On the other hand, JPEG is used by most digital cameras as a default format. It is known as a lossy compression as the algorithm removes some of the small details that your eye is least likely to notice to save space on your memory card. One of the other issues is that JPEG’s are not able to be manipulated in post production. If you want to use JPEG then the trick is to keep an un-edited version at all times because if you edit the same version over and over again it will end up losing more and more data and look worse and worse with each edit.

Try turning on your histogram

if you are finding that you are still not getting the images that you want you should try turning on your histogram. A histogram is a bar graph of the distribution of your black and pure white pixels. The left side of the graph represents the blacks or shadows while the right-hand side represents the highlights or bright areas of the image. The heights of the peaks also represent the number of particular pixels at that tone.

We can use a histogram to work out if an image is well exposed for example if it reaches fully from one edge to the other edge without a gap on one side of the graph. An ideal world the graph should just touch the left and right edges of the histogram and not spell out the sides. You should also look at the distribution of the middle parts and it should have a nice curve to it – being low at the sides and increasing to the middle.

You can use this histogram to make sure that you’re not over exposing or under exposing your drone photos which means that your ISO will thank you.

What camera does your drone have?

The final thing that you should check is what camera your drone has. That is because quite often in the drone world we are comparing our images with other peoples images who have a different drone. There is no doubt that the more you spend on a drone the better the camera is. There is no point comparing top of the range DJI phantom series cameras with the DJI Mavic mini series.

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To make sure that you are actually comparing apples to apples you need to compare with shots that are taken on the same model of drone as yours. In some instances, like the Mavic air, professional photographers were struggling to get non-grainy images that were comparable with their DJI Mavic pro. If in doubt, check out the forums that are specific to your drone series so that you can compare your experience with others.

It may just be that your drone is not capable of taking as good a photos as other drones. Although drone technology has come on a lot in recent years some of the cameras are still equivalent to the high end phone camera shots while others have much better specifications.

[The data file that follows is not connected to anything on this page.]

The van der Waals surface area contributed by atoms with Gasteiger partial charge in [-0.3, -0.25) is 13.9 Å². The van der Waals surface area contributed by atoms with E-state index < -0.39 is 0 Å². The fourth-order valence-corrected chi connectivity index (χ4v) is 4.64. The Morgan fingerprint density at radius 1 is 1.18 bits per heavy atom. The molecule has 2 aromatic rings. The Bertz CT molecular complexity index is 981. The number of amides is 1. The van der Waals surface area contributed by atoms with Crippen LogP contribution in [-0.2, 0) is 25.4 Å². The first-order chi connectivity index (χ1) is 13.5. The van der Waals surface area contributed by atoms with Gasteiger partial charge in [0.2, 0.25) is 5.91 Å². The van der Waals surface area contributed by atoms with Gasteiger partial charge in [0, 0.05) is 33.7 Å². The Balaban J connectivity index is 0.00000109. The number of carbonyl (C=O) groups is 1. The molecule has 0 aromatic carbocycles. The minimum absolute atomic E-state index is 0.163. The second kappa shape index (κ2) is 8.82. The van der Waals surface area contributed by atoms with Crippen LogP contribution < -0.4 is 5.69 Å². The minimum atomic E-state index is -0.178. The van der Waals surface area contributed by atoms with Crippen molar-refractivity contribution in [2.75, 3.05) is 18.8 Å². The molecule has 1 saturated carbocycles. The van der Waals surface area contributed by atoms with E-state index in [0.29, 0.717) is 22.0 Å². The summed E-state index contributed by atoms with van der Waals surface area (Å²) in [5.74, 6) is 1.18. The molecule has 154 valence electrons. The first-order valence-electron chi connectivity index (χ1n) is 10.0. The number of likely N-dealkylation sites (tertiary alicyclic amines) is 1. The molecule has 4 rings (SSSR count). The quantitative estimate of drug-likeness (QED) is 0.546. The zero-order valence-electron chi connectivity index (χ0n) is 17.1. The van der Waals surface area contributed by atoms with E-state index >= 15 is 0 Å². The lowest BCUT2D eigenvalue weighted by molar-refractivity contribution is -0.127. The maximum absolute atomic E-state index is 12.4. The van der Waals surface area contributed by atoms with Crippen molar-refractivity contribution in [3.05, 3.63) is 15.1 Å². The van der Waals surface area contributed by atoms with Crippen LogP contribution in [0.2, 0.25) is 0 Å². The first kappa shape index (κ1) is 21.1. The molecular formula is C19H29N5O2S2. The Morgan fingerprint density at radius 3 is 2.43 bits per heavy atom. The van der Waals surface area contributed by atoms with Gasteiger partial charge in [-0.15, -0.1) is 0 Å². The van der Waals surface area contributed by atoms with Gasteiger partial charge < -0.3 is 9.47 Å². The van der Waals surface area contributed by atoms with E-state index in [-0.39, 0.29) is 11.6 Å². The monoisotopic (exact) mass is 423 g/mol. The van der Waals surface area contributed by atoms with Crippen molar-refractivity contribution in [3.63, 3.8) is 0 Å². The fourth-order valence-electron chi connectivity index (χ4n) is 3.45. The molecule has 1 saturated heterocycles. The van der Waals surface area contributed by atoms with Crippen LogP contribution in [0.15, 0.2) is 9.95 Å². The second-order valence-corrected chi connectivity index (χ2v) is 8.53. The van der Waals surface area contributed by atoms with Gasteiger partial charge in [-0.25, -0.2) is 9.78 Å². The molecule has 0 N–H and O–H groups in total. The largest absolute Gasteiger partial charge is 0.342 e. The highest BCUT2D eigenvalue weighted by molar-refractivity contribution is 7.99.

Here is the best drone for photography at the moment:

DJI Mavic 2 Pro

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This thing is by far the best drone for photography!


+ 31-min Max. Flight Time

+ Hasselblad Camera

+ 10 km 1080p
Video Transmission


~ Users report a flight time of 21 minutes

~ Larger than other drones in the range so not as portable

So, there are all of the reasons why your drone may be having issues with grainy images. There are a few simple tricks as well that you can use to reduce noise in your drone images let’s take a look at those now.

How do you take good pictures with drones?

Taking a great picture with your drone comes down to understanding what tools you have within the software and hardware features of your drone.

Fixing in post production

Using postproduction is a powerful way of reducing noise when the image is very grainy. Although the example shown here is using photoshop you can find this in other open source software such as gimp.

Open up the image file in photoshop and then from the menu choose the filter option and then noise clicking on reduce noise. Once you click on reduce noise you’ll get a pop-up way you can set the strength, colour noise, sharpen details and preserve details sliders.

Move all of the sliders up and down until you are happy with the resulting preview.

After you have removed the noise you can fix imperfect parts with a blur tool. Using a blur tool will allow you to get rid of any of those pesky pixels that will not go away.

Use burst mode on your drone

Burst mode is a capture setting where the drone takes up to 5 images in quick succession. The idea is to take these images and add them together so that you can remove the noise but keep the image in perfect focus and quality.

After you have taken photos in burst mode you need to upload your images into post processing software. For example in light room you are able to input your images and then open the different burst images as layers.

In photoshop you can combine all of the images you have taken into what is called a smart object. Go over to the layer menu and click on smart objects and then convert to smart object. This will combine all of the layers that you have selected into a single smart object.

Now that we have a smart object we can average all of the images to reduce the noise. This is as simple as clicking on the layer menu then on smart objects and changing the stack mode to median.

Using burst mode and combining the shots is one of the most failsafe ways of creating a grain free image. It is incredibly simple to do and only requires that you have Adobe photoshop or other software capable of averaging images.


So, there are all of the reasons why your drone photos may be grainy and what you can do about it. The important thing is that you are willing to learn how to get the best out of your drone and its camera.

Professional photographers spend years and years trying to work out the best ways to take photos so that they are not grainy and look their best. Keep learning and practising and in no time at all you will be able to take photos that you are proud of. You could also turn into a little bit of a side hustle potentially!

The Author

Dr Andrew Stapleton is a Drone pilot, Writer and YouTuber with a PhD in science. His drone footage has been featured on TV (ABC Documentary) and he has written and/or produced videos for Science Alert, COSMOS magazine, and Australia's Science Channel among others. He has been a drone pilot for many years and has flown many types of drones.